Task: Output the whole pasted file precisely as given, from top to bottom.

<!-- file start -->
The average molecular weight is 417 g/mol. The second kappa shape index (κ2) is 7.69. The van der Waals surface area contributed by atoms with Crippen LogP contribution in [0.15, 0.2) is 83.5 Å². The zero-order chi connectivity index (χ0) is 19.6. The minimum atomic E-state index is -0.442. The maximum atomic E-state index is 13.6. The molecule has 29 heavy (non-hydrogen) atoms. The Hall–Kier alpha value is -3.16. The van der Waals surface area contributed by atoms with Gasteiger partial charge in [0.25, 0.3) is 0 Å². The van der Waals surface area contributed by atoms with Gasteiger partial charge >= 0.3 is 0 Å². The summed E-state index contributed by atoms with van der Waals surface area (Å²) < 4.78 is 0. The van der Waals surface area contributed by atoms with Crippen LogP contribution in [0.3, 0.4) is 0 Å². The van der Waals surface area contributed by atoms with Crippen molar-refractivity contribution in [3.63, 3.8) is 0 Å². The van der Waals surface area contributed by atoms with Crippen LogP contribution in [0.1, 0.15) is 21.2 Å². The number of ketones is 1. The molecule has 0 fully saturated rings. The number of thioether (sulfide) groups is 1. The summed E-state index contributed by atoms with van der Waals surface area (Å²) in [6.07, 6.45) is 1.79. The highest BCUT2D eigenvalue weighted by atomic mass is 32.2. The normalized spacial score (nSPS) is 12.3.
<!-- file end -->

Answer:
The average molecular weight is 417 g/mol. The second kappa shape index (κ2) is 7.69. The van der Waals surface area contributed by atoms with Crippen LogP contribution in [0.15, 0.2) is 83.5 Å². The zero-order chi connectivity index (χ0) is 19.6. The minimum atomic E-state index is -0.442. The maximum atomic E-state index is 13.6. The molecule has 29 heavy (non-hydrogen) atoms. The Hall–Kier alpha value is -3.16. The van der Waals surface area contributed by atoms with Gasteiger partial charge in [0.25, 0.3) is 0 Å². The van der Waals surface area contributed by atoms with Gasteiger partial charge >= 0.3 is 0 Å². The summed E-state index contributed by atoms with van der Waals surface area (Å²) < 4.78 is 0. The van der Waals surface area contributed by atoms with Crippen LogP contribution in [0.3, 0.4) is 0 Å². The van der Waals surface area contributed by atoms with Crippen molar-refractivity contribution in [3.63, 3.8) is 0 Å². The van der Waals surface area contributed by atoms with Crippen LogP contribution in [0.1, 0.15) is 21.2 Å². The number of ketones is 1. The molecule has 0 fully saturated rings. The number of thioether (sulfide) groups is 1. The summed E-state index contributed by atoms with van der Waals surface area (Å²) in [6.07, 6.45) is 1.79. The highest BCUT2D eigenvalue weighted by atomic mass is 32.2. The normalized spacial score (nSPS) is 12.3.